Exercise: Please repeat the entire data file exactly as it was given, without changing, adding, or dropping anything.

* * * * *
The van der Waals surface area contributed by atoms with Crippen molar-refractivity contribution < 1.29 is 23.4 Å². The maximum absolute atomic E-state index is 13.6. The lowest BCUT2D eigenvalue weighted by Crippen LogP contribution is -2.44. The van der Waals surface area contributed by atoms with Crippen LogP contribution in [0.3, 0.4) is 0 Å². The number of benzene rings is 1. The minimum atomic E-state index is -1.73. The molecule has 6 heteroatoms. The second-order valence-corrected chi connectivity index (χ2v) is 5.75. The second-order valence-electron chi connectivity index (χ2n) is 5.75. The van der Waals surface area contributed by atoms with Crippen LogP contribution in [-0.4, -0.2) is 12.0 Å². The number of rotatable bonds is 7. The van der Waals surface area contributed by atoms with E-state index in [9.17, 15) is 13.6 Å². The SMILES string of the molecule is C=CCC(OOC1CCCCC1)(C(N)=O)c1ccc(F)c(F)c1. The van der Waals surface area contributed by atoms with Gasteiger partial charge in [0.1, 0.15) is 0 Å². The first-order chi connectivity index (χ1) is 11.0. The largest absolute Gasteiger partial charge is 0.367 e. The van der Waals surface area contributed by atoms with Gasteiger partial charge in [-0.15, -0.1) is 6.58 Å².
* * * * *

The van der Waals surface area contributed by atoms with Crippen molar-refractivity contribution < 1.29 is 23.4 Å². The maximum absolute atomic E-state index is 13.6. The lowest BCUT2D eigenvalue weighted by Crippen LogP contribution is -2.44. The van der Waals surface area contributed by atoms with Crippen LogP contribution in [0.3, 0.4) is 0 Å². The number of benzene rings is 1. The minimum atomic E-state index is -1.73. The molecule has 6 heteroatoms. The second-order valence-corrected chi connectivity index (χ2v) is 5.75. The second-order valence-electron chi connectivity index (χ2n) is 5.75. The van der Waals surface area contributed by atoms with Crippen LogP contribution in [-0.4, -0.2) is 12.0 Å². The number of rotatable bonds is 7. The van der Waals surface area contributed by atoms with E-state index in [9.17, 15) is 13.6 Å². The SMILES string of the molecule is C=CCC(OOC1CCCCC1)(C(N)=O)c1ccc(F)c(F)c1. The van der Waals surface area contributed by atoms with Gasteiger partial charge in [0.1, 0.15) is 0 Å². The first-order chi connectivity index (χ1) is 11.0. The largest absolute Gasteiger partial charge is 0.367 e. The van der Waals surface area contributed by atoms with Gasteiger partial charge in [-0.15, -0.1) is 6.58 Å².